ASSEMBLY BILL 1167 (BRADLEY – 1987)
CHAPTER 605, STATUTES OF 1987, AB 1167
Some bill research does not include the Governor's file because at the time we researched the bill, the sitting Governor had not released his chaptered bill file. If the Governor's file is not included with this particular research, please contact our office (1-800-666-1917 or email@example.com) and we will be happy to provide this file at no charge if it is available.
Government Code sections 12940, 12946, 12980, 12983, and 12986 were amended, section 12956 was added to the Government Code, and Government Code section 12982 was repealed in 1987 following legislative approval of Assembly Bill 1167, which affected these sections only. (See Exhibit #1e) Assembly Bill 1167 was introduced by Assembly member Bill Bradley on March 3, 1987. (See Exhibit #1a) Assembly member Bradley carried this bill on behalf of the Department of Fair Employment and Housing to “[eliminate] the inconsistencies in the Fair Employment and Housing Act (FEHA).” (See Exhibit #15, document PE-3)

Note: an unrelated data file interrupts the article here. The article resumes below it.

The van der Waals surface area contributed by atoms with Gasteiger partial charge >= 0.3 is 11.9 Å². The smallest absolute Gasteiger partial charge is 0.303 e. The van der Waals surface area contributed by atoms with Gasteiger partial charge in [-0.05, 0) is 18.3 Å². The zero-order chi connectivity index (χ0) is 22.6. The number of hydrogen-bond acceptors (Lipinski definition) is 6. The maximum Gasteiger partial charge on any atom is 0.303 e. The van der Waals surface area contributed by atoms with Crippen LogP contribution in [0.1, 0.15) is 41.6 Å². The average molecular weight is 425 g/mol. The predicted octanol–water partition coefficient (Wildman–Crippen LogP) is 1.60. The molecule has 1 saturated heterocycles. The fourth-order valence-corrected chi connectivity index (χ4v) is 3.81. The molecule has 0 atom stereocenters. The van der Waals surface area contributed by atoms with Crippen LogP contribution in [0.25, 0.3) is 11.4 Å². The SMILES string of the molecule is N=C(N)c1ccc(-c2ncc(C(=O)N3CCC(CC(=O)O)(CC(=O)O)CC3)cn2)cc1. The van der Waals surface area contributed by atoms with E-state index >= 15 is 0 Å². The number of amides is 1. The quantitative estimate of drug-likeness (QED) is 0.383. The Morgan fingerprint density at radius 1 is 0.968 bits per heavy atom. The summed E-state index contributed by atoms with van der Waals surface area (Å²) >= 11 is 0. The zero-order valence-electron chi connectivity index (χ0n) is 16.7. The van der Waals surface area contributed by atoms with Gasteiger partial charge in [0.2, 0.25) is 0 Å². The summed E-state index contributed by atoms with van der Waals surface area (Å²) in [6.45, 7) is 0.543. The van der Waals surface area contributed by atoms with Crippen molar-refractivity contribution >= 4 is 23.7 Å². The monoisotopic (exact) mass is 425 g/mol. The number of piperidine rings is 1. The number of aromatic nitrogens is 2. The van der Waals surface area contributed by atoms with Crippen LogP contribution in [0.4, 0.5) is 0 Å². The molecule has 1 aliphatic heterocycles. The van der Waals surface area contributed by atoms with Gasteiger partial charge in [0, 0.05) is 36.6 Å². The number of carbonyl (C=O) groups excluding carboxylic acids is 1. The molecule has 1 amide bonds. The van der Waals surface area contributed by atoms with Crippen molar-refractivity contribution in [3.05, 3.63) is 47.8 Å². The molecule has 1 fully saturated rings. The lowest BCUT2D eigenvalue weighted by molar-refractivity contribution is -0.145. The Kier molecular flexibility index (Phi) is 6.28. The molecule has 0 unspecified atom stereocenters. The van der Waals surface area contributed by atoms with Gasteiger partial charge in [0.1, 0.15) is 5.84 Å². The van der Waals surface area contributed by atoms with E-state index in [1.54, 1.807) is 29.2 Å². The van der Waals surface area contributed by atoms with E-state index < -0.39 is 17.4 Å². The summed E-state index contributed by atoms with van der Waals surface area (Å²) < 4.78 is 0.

Assembly Bill 1167 was heard in the Assembly Committee on Housing and Community Development and the Assembly Committee on Ways and Means. (See Exhibits #3 and #5) In the Senate, the bill was considered by the Committee on Housing and Urban Affairs and the Committee on Appropriations. (See Exhibit s #2 and #9) This bill was amended three times as it was considered by both Houses. (See Exhibits #1b through #1d) Assembly Bill 1167 was approved by the Legislature on August 31, 1987, signed by Governor George Deukmejian on September 12, 1987, and recorded on September 14, 1987 as Chapter 605 of the Statutes of 1987. (See Exhibits #1e and #2)
The Third Reading analysis of Assembly Bill 1167 as last amended described the bill, in part, as follows:
Requires any owner of housing accommodations against whom a complaint has been filed to maintain and keep all records relevant to the complaint until the complaint has been fully and finally disposed of in all relevant forums.
Removes the authority of the FEHC to file complaints citing alleged housing violations of the Act.
. . .
Eliminates from unlawful employment practice the violation of law prohibiting school boards from requiring credentials or certification not required by law.
(See Exhibit #12, pages 1 and 2)